Eddy “The Chief” Clearwater

West Side Strut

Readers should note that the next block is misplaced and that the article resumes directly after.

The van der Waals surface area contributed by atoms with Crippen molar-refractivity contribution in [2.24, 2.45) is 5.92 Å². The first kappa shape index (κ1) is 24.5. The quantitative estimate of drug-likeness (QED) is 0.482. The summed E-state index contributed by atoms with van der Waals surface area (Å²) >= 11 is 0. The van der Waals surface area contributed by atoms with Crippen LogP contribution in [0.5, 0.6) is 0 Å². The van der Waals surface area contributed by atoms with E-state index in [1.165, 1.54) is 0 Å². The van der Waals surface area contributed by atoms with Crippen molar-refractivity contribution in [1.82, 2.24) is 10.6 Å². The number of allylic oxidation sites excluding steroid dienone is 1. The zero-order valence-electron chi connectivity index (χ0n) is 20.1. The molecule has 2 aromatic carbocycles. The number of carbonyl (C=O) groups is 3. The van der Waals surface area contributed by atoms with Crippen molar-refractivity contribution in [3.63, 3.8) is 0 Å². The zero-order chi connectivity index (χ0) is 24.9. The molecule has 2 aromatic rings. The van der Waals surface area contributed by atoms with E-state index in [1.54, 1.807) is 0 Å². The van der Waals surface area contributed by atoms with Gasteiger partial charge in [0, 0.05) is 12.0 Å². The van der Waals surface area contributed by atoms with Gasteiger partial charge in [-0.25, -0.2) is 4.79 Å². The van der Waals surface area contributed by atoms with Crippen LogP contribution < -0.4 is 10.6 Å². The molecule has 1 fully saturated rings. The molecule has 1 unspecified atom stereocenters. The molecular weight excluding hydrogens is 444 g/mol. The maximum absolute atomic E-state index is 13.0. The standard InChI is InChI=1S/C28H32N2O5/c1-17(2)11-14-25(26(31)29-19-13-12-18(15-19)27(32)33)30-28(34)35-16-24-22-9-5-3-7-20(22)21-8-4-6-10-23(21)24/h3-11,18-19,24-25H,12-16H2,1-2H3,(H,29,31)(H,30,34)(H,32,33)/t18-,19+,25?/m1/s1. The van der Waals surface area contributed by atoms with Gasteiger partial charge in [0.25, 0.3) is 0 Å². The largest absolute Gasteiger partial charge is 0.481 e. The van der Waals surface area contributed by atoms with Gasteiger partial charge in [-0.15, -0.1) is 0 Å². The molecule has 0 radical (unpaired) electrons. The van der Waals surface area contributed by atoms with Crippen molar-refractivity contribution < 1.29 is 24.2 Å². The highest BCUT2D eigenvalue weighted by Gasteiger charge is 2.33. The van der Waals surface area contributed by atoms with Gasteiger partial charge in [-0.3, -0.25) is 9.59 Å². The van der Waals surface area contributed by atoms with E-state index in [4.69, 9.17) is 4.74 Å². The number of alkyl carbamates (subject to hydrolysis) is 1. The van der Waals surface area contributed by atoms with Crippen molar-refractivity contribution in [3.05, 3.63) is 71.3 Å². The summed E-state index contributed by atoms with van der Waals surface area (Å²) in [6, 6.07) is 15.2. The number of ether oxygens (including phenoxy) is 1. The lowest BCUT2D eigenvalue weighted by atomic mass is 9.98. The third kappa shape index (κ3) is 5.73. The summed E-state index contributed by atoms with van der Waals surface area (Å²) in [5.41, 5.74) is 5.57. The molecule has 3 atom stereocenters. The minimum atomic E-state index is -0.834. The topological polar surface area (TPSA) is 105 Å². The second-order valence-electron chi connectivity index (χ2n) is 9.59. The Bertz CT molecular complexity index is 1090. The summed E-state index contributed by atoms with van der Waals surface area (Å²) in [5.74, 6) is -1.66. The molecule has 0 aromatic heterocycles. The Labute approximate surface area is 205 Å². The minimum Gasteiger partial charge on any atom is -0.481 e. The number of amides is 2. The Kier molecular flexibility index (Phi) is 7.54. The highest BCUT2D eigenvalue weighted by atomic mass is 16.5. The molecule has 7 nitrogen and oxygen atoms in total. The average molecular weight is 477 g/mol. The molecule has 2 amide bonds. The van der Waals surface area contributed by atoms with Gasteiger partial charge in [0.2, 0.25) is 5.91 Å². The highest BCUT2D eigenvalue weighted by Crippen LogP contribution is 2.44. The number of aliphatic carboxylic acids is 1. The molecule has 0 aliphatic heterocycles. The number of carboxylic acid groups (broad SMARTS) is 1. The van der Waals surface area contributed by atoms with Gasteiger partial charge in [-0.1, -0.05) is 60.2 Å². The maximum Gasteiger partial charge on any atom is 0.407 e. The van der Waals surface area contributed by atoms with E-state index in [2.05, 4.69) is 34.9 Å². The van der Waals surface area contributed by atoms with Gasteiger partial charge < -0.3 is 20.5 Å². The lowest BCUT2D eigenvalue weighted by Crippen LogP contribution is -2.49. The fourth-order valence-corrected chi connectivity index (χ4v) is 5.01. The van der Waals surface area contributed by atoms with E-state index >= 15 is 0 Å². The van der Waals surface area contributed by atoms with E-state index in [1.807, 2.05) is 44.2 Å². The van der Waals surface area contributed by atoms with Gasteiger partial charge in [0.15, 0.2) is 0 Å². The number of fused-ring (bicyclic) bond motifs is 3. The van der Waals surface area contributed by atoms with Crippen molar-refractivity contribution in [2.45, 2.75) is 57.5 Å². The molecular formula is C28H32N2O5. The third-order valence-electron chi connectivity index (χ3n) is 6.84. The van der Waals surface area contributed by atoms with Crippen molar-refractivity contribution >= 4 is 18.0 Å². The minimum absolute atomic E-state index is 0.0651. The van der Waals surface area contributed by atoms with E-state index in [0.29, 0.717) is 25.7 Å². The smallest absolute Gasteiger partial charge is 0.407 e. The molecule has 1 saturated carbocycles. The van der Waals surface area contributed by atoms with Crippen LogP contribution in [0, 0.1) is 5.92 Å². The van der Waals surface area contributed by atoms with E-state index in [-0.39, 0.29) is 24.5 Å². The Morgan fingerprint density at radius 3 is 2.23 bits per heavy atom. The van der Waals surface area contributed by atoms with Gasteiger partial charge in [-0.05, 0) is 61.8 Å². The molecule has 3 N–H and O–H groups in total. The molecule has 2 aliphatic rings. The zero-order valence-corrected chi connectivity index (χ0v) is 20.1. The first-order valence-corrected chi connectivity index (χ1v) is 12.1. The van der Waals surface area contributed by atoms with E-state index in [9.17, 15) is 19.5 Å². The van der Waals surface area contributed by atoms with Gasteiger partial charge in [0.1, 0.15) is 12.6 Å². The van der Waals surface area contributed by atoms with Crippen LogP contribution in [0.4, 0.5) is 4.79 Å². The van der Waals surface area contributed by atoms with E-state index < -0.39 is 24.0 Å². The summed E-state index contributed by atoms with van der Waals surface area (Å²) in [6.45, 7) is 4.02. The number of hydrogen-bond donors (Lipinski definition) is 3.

Born in Mississippi and seasoned in Chicago, 73-year-old bluesman Eddy Clearwater (né Harrington) learned his art on the Windy City’s West Side after moving there in 1950. Tutored by Magic Sam, he began working in bars on the South and West sides in 1953. Another influence was Chuck Berry and Clearwater’s high-energy double-barreled blues/rock won him fans on Chicago’s North Side, too. However, it wasn’t until 1980’s The Chief that he began to attract a larger audience. (Part Cherokee, the cover showed him wearing an Indian headdress.) Since then he’s recorded for a variety of labels with this being his first for Chicago-based Alligator Records. Using producer Ronnie Baker Brooks’ band, Clearwater works his way through 10 originals plus two covers, one of them a slow-paced version of Lowell Fulson’s “Trouble, Trouble,” (“trouble is all in this world I see”) and a far too hopped-up Muddy Waters classic, “Walking in the Park.” “Blue Over You” (my favorite) is a solid shuffle with harmonicist Billy Branch trading licks with Clearwater, while “A Time for Peace” and “Do Unto Others” are pleas for an end to hate and war.